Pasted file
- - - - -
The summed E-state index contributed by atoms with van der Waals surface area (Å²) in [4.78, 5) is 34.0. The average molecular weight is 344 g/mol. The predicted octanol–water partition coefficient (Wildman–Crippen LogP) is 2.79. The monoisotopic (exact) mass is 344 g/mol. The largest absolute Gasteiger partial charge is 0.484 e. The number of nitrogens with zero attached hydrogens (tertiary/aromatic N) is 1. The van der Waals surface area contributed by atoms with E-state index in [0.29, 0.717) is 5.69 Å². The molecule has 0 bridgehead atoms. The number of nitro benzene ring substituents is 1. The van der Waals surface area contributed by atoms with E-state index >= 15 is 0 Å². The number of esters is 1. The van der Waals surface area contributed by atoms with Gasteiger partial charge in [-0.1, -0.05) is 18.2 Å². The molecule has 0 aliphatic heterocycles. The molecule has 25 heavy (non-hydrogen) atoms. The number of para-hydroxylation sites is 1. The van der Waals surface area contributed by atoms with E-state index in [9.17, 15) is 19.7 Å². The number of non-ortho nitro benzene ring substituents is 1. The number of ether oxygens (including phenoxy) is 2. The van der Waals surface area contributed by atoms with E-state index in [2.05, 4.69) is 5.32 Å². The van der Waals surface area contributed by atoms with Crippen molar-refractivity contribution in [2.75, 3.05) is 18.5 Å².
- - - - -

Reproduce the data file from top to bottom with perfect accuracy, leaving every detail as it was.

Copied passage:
The summed E-state index contributed by atoms with van der Waals surface area (Å²) in [4.78, 5) is 34.0. The average molecular weight is 344 g/mol. The predicted octanol–water partition coefficient (Wildman–Crippen LogP) is 2.79. The monoisotopic (exact) mass is 344 g/mol. The largest absolute Gasteiger partial charge is 0.484 e. The number of nitrogens with zero attached hydrogens (tertiary/aromatic N) is 1. The van der Waals surface area contributed by atoms with E-state index in [0.29, 0.717) is 5.69 Å². The molecule has 0 bridgehead atoms. The number of nitro benzene ring substituents is 1. The van der Waals surface area contributed by atoms with E-state index >= 15 is 0 Å². The number of esters is 1. The van der Waals surface area contributed by atoms with Gasteiger partial charge in [-0.1, -0.05) is 18.2 Å². The molecule has 0 aliphatic heterocycles. The molecule has 25 heavy (non-hydrogen) atoms. The number of para-hydroxylation sites is 1. The van der Waals surface area contributed by atoms with E-state index in [9.17, 15) is 19.7 Å². The number of non-ortho nitro benzene ring substituents is 1. The number of ether oxygens (including phenoxy) is 2. The van der Waals surface area contributed by atoms with E-state index in [2.05, 4.69) is 5.32 Å². The van der Waals surface area contributed by atoms with Crippen molar-refractivity contribution in [2.75, 3.05) is 18.5 Å².